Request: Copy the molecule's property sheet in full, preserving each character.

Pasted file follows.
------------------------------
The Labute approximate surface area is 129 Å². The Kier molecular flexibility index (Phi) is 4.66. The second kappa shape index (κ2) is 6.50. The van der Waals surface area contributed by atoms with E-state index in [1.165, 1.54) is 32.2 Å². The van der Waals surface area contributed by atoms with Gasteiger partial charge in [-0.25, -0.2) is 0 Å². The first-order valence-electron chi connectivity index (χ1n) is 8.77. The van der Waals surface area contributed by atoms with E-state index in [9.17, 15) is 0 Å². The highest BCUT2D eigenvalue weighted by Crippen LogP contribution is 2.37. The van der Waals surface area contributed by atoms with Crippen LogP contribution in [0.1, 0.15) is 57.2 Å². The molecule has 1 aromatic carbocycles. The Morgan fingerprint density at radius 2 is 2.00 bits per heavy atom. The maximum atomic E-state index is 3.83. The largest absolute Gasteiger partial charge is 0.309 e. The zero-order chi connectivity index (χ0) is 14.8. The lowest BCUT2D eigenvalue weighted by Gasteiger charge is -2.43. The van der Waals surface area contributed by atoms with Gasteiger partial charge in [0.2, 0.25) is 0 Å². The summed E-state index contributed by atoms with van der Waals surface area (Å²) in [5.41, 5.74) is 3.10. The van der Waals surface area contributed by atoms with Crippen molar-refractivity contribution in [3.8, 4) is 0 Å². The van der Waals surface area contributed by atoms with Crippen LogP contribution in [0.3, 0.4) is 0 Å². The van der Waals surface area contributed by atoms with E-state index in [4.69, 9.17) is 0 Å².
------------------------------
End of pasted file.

The Labute approximate surface area is 129 Å². The Kier molecular flexibility index (Phi) is 4.66. The second kappa shape index (κ2) is 6.50. The van der Waals surface area contributed by atoms with E-state index in [1.165, 1.54) is 32.2 Å². The van der Waals surface area contributed by atoms with Gasteiger partial charge in [-0.25, -0.2) is 0 Å². The first-order valence-electron chi connectivity index (χ1n) is 8.77. The van der Waals surface area contributed by atoms with E-state index in [9.17, 15) is 0 Å². The highest BCUT2D eigenvalue weighted by Crippen LogP contribution is 2.37. The van der Waals surface area contributed by atoms with Crippen LogP contribution in [0.1, 0.15) is 57.2 Å². The molecule has 1 aromatic carbocycles. The Morgan fingerprint density at radius 2 is 2.00 bits per heavy atom. The maximum atomic E-state index is 3.83. The largest absolute Gasteiger partial charge is 0.309 e. The zero-order chi connectivity index (χ0) is 14.8. The lowest BCUT2D eigenvalue weighted by Gasteiger charge is -2.43. The van der Waals surface area contributed by atoms with Gasteiger partial charge in [0.2, 0.25) is 0 Å². The summed E-state index contributed by atoms with van der Waals surface area (Å²) in [5.41, 5.74) is 3.10. The van der Waals surface area contributed by atoms with Crippen molar-refractivity contribution in [3.8, 4) is 0 Å². The van der Waals surface area contributed by atoms with Crippen LogP contribution in [0.3, 0.4) is 0 Å². The van der Waals surface area contributed by atoms with E-state index in [4.69, 9.17) is 0 Å².